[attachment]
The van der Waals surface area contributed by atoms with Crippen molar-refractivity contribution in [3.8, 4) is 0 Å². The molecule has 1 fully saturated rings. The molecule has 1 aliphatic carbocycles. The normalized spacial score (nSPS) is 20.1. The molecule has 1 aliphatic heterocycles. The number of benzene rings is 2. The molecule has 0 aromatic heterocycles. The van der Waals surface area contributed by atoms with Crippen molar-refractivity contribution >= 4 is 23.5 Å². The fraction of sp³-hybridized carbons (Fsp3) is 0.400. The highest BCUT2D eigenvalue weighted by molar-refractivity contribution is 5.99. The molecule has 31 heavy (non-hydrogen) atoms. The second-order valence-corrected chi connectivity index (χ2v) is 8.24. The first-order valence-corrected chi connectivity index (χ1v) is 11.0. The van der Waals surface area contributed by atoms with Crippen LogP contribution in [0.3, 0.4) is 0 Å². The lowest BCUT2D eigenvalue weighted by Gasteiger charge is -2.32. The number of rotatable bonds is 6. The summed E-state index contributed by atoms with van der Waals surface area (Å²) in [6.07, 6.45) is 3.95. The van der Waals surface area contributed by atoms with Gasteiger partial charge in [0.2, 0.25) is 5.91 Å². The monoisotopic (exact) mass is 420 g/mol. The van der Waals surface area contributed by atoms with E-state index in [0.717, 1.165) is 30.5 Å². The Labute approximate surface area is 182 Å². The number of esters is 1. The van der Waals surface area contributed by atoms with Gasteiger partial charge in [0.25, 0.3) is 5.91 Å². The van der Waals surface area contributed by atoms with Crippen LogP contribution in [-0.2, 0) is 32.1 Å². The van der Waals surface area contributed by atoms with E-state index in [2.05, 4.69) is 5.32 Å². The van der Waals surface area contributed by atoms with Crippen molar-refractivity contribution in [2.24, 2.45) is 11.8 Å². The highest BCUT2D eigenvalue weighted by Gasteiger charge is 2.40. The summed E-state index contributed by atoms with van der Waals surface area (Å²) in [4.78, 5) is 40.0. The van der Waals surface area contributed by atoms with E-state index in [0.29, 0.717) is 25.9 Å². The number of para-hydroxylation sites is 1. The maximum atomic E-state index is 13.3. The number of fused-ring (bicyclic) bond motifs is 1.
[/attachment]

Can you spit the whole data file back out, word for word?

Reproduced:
The van der Waals surface area contributed by atoms with Crippen molar-refractivity contribution in [3.8, 4) is 0 Å². The molecule has 1 fully saturated rings. The molecule has 1 aliphatic carbocycles. The normalized spacial score (nSPS) is 20.1. The molecule has 1 aliphatic heterocycles. The number of benzene rings is 2. The molecule has 0 aromatic heterocycles. The van der Waals surface area contributed by atoms with Crippen molar-refractivity contribution >= 4 is 23.5 Å². The fraction of sp³-hybridized carbons (Fsp3) is 0.400. The highest BCUT2D eigenvalue weighted by molar-refractivity contribution is 5.99. The molecule has 31 heavy (non-hydrogen) atoms. The second-order valence-corrected chi connectivity index (χ2v) is 8.24. The first-order valence-corrected chi connectivity index (χ1v) is 11.0. The van der Waals surface area contributed by atoms with Crippen LogP contribution in [0.3, 0.4) is 0 Å². The lowest BCUT2D eigenvalue weighted by Gasteiger charge is -2.32. The number of rotatable bonds is 6. The summed E-state index contributed by atoms with van der Waals surface area (Å²) in [6.07, 6.45) is 3.95. The van der Waals surface area contributed by atoms with Gasteiger partial charge in [0.2, 0.25) is 5.91 Å². The monoisotopic (exact) mass is 420 g/mol. The van der Waals surface area contributed by atoms with E-state index in [0.717, 1.165) is 30.5 Å². The Labute approximate surface area is 182 Å². The number of esters is 1. The van der Waals surface area contributed by atoms with Gasteiger partial charge in [0.25, 0.3) is 5.91 Å². The van der Waals surface area contributed by atoms with Crippen LogP contribution in [-0.2, 0) is 32.1 Å². The van der Waals surface area contributed by atoms with E-state index in [2.05, 4.69) is 5.32 Å². The van der Waals surface area contributed by atoms with Crippen molar-refractivity contribution in [2.24, 2.45) is 11.8 Å². The highest BCUT2D eigenvalue weighted by Gasteiger charge is 2.40. The summed E-state index contributed by atoms with van der Waals surface area (Å²) in [4.78, 5) is 40.0. The van der Waals surface area contributed by atoms with E-state index in [0.29, 0.717) is 25.9 Å². The number of para-hydroxylation sites is 1. The maximum atomic E-state index is 13.3. The number of fused-ring (bicyclic) bond motifs is 1.